"Actually, Made in Santa Cruz started as a catalog," she recalls, "around 13 years ago." Fascinated by the variety of unique local art, Dunderdale contacted every Santa Cruz County artist she knew, cobbled together a printed catalog of as many of their works as possible and mailed them out to every art lover she could find.

The response was good, but suddenly, six months later, a space on the Santa Cruz Wharf opened--and Dohna Lee knew that if visitors got to see the paintings, sculptures and crafts in person, it would be even more impressive. So, with a mere 500 bucks to spare, she opened. By 1995, the store had a website, and by 1996, was selling goods online, as well. And the steady expansion into thousands of items began.

How has the business changed since its inception? "Well, so many artists have moved away, and so many have retired; some have passed away," says Dunderdale. So she's found new artists, as well as new products that could be described more as crafts. And a new higher-tech set of products, from Santa Cruz electronics manufacturers, will soon grace the store shelves, as will several flavors of Martinelli juices. "At this point we've had to expand our definition to 'made or designed in Santa Cruz,' because so many things designed here are manufactured all over the world."

So we went back inside to look at some of those things. The O-ball, designed by Rhino Toys of West Side Santa Cruz, a set of hollow woven plastic balls, the materials so soft and light that they can't cause injuries to toddlers no matter how hard they're thrown. Sproingy stainless steel ringing devices that sing like tuning forks, made by a Santa Cruz-based traveling artist. Hundreds of CDs released by local musicians, from traditional country power-singer Ginny Mitchell to sophisticated guitarist/composer Philippo Franchini. Books by every prominent local writer, including Santa Cruz Is in the Heart" by well-loved local Geoffrey Dunn. And hundreds--perhaps a thousand or more -historical photographs, from pastorals to studies of swimmers in motion, collected from every possible source including flea markets by avid local history fan Roger Lau Rae.

And then, topping it all, are the traditional homespun Santa Cruz products: lotions and cosmetics from Bonny Doon Farm. Blankets and towels featuring classic beach woodies in all their four-wheeled glory. "Teapots With an Attitude," by Michael Lambert, which are fired porcelain in some of the most convincing Deco styles imaginable, simultaneously pert and elegant. Astonishing art glass, including the most bluish cobalt blue cups and vases ever, from Lundberg Studios and Strini Art Glass. An astonishing copper five-level whirl-within-whirlwind sculpture called the "Stratasphere," complete with base, by metal sculptor Roger Heitzman.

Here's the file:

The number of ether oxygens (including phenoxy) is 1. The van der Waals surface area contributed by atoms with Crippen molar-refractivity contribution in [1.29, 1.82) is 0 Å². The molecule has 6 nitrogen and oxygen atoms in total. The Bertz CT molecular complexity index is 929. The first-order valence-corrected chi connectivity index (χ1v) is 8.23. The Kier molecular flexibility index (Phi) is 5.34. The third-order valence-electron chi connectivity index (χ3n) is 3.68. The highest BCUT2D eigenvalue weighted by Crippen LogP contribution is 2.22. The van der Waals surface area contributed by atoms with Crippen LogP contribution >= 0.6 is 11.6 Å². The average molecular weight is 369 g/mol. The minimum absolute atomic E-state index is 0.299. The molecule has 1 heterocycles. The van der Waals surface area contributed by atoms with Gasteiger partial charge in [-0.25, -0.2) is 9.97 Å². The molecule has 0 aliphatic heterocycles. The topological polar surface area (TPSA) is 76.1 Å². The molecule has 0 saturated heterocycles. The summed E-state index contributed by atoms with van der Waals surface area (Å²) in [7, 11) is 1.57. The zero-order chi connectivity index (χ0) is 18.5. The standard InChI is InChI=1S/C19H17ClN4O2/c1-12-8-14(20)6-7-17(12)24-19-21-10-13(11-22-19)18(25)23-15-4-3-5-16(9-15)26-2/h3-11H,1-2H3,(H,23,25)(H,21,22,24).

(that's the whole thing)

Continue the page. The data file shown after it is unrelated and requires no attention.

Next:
And, of course, the famous Red Dot and Blue Dot "Santa Cruz" designs, with zaggy letters on bright dots, virtually cooing the name of the town to anyone within visual distance.

What seems to brighten the eyes of owner Dohna Lee Dunderdale most of all, though, are her own light-touch but spiritual designs. We've barely mentioned the thousand or so T-shirts available at Made in Santa Cruz, but they're there, and prominent among them, along with the dozens of variations on the Santa Cruz and surf themes, are her own "Karma Is as Karma Does" shirts, along with those featuring a recognizable historical photo of lined-up midcentury surfers, all featuring green peace signs on their chests; on another variation, each sports a giant red heart. "Santa Cruz Peace Corps" T-shirts, with the slogan fronting a camouflage background--another Dohna Lee design--are due in soon.

And to round it off is her design for a unique product--a portable heating and relaxation pad. Named the Za* Zen, it's filled with California-grown rice and Bonny Doon Farms lavender, and sewn together in a thick, sturdy 100 percent cotton case. The thick but foldable throw goes into a microwave for two to four minutes, heats up, and when placed over the shoulders, or chest, or feet slowly releases heat for 15 to 20 minutes. Dohna Lee's daughter Rita assembles and super-stitches the pads, so it's a Santa Cruz family design from start to finish. They sell, she says, like hotcakes.

So does the store carry every possible local product? Not quite, says Dunderdale. She's turned down designs and products with less than family tone--depictions of wounded animals, or nasty people.

"I'm so honored to have the name 'Made in Santa Cruz'--I want the shop to be honorable, to reflect an honorable place." And it does.